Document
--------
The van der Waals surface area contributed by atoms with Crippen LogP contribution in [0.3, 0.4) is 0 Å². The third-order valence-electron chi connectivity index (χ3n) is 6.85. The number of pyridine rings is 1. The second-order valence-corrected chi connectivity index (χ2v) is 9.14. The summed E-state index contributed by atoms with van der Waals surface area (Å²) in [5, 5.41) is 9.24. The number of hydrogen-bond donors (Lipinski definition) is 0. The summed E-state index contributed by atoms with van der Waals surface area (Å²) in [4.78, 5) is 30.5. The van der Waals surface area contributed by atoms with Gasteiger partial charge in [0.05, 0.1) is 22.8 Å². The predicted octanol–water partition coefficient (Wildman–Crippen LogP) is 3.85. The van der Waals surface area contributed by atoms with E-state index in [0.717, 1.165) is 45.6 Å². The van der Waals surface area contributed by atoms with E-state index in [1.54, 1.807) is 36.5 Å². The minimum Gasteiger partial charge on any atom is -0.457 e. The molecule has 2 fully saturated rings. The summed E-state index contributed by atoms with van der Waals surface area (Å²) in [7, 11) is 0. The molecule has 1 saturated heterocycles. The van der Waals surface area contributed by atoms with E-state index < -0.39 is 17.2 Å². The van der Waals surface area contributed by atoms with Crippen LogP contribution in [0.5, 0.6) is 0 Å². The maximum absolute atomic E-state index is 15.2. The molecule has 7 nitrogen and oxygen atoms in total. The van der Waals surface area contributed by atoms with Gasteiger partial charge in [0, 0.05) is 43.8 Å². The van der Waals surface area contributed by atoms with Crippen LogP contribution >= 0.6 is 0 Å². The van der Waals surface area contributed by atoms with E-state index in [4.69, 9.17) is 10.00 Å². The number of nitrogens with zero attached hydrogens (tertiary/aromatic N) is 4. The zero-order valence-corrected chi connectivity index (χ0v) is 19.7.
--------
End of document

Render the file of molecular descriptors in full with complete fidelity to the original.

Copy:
The van der Waals surface area contributed by atoms with Crippen LogP contribution in [0.3, 0.4) is 0 Å². The third-order valence-electron chi connectivity index (χ3n) is 6.85. The number of pyridine rings is 1. The second-order valence-corrected chi connectivity index (χ2v) is 9.14. The summed E-state index contributed by atoms with van der Waals surface area (Å²) in [5, 5.41) is 9.24. The number of hydrogen-bond donors (Lipinski definition) is 0. The summed E-state index contributed by atoms with van der Waals surface area (Å²) in [4.78, 5) is 30.5. The van der Waals surface area contributed by atoms with Gasteiger partial charge in [0.05, 0.1) is 22.8 Å². The predicted octanol–water partition coefficient (Wildman–Crippen LogP) is 3.85. The van der Waals surface area contributed by atoms with E-state index in [0.717, 1.165) is 45.6 Å². The van der Waals surface area contributed by atoms with E-state index in [1.54, 1.807) is 36.5 Å². The minimum Gasteiger partial charge on any atom is -0.457 e. The molecule has 2 fully saturated rings. The summed E-state index contributed by atoms with van der Waals surface area (Å²) in [7, 11) is 0. The molecule has 1 saturated heterocycles. The van der Waals surface area contributed by atoms with E-state index < -0.39 is 17.2 Å². The van der Waals surface area contributed by atoms with Crippen LogP contribution in [0.5, 0.6) is 0 Å². The maximum absolute atomic E-state index is 15.2. The molecule has 7 nitrogen and oxygen atoms in total. The van der Waals surface area contributed by atoms with Gasteiger partial charge in [0, 0.05) is 43.8 Å². The van der Waals surface area contributed by atoms with Crippen LogP contribution >= 0.6 is 0 Å². The van der Waals surface area contributed by atoms with E-state index in [4.69, 9.17) is 10.00 Å². The number of nitrogens with zero attached hydrogens (tertiary/aromatic N) is 4. The zero-order valence-corrected chi connectivity index (χ0v) is 19.7.